I enjoyed the first volume, with reservations—and the same reservations hounded the second book, which took on a different writer. Sure, yes, these comics scream deus ex machina—everything is convenient and magical and defies explanation and even vary rarely offers you an explanation. But even if in the hands of a better writer this’d still seem perfectly reasonable, you still take that in stride; you’re better prepared for the conveniently magical shenanigans going in, after all. The greater weakness of the Justice League Dark books is how unnecessarily convoluted it is. You see the writer having trouble tracking all those characters, reintroducing them to the reader, and then tying them all together. And I could hardly judge whether whatever it was tying them all together was good enough. In the end, the plot for each volume seemed flimsy—I was just there because shit was badass, and also John Motherfucking Constantine.
A note, though, on the art for the second volume, The Books of Magic. There’s a larger rotation of writers in this volume, which dismayed me if only because Janín’s art is my cup of tea. There was the inclusion of some crossover material, also a little interlude? Blargh. (The more I think about these books, the more I realize that everyone who was in on them insisted on making the already difficult and complicated material more difficult and complicated. Yay for you.) But. Glitches aside—both books, though, have some of the best set pieces I’ve ever seen. Whenever the Justice League Dark strike a pose—sarcastically, Constantine’s commented—I squeal and flail like crazy. And its cast of ghoulies and monsters are just so wonderfully designed, so detailed and scary and worth the price of admission. (Okay, fine, if only one lowers their expectations re the writing and the plotting.)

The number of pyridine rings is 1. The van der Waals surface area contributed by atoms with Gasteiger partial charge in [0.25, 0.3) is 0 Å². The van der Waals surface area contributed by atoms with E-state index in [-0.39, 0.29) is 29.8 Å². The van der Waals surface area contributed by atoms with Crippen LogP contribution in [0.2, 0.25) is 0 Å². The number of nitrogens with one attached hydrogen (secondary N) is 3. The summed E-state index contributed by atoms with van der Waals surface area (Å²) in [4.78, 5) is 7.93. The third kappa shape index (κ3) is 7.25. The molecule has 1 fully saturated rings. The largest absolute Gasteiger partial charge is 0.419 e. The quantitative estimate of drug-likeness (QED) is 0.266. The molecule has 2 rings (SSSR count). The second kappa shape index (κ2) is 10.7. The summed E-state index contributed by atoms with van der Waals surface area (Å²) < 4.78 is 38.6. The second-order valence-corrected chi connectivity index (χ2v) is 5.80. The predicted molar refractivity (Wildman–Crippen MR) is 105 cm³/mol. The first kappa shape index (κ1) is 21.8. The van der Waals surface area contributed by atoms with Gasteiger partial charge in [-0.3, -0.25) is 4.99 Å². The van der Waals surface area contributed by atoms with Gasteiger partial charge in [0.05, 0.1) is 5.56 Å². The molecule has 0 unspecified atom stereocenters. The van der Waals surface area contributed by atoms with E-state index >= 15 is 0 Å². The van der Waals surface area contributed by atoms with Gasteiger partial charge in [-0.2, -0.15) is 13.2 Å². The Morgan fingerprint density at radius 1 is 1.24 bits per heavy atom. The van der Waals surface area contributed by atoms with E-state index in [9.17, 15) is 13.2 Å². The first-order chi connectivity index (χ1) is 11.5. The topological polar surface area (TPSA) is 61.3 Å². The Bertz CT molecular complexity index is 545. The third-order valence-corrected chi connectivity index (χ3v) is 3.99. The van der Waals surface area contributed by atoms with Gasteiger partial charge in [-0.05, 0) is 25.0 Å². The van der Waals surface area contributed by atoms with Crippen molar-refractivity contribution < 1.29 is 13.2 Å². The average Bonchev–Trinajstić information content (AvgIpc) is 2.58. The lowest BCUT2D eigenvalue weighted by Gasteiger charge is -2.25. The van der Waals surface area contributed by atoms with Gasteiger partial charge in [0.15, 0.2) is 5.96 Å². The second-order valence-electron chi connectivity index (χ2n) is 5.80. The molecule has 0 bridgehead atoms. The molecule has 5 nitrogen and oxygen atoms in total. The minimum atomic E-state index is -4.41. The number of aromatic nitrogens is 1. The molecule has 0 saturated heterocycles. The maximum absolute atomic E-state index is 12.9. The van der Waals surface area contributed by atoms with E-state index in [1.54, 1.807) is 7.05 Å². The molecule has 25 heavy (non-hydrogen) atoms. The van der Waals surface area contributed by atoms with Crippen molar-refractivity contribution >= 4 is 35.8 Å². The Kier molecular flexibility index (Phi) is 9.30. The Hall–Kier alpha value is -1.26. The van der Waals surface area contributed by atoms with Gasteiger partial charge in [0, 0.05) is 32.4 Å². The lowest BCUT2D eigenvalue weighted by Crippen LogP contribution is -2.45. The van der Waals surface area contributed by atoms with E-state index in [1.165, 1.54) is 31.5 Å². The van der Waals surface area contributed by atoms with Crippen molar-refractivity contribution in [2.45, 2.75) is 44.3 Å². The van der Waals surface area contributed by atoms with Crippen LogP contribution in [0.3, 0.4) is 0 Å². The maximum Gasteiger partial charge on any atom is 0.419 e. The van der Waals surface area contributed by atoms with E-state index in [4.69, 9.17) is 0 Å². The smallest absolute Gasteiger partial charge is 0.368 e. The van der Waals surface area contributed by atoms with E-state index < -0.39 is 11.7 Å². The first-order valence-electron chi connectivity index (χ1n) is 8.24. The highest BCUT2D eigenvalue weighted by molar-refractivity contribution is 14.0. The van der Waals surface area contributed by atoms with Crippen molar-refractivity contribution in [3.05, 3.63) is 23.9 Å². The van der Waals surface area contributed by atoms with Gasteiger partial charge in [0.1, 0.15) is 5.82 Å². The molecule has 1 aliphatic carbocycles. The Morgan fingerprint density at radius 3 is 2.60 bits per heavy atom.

And Batman. I picked up The Batman Vault by Robert Greenberger as [one of many] reasoned-as-a-Christmas-gift-to-myself—mostly on the basis of this video. It’s the history of the Batman universe, its creation, its evolution—as well as a survey of its elements: Bruce, of course, but also its supporting cast of characters. The writing was pretty dry—for some really good writing on the history of Batman, and of comics, I found that in Grant Morrison’s Supergods—and almost too chummy for me. Like a Wikipedia entry that lacked not only character but even depth? Still, it’s a nice, handy resource to have for an entry-level dorkus. And, most importantly: It was such a visual, and tactile treat. (Seriously, watch that video.) Which is why it’s gotten comfortable in my bookshelves.
Well. Look at me being all productive. I’m off to dwell on the otherwordly neatness of the Room of Requirement—not to mention re-bury myself into Jeph Loeb and Tim Sale’s Batman: The Long Halloween. (Believe all the awesome you’ve heard about that book, by the way.) Right. I hope everyone’s had a good weekend, or at the very least a restful one. Come, let’s gird our loins for the coming wicked work week. See y’all later, kids. And behave.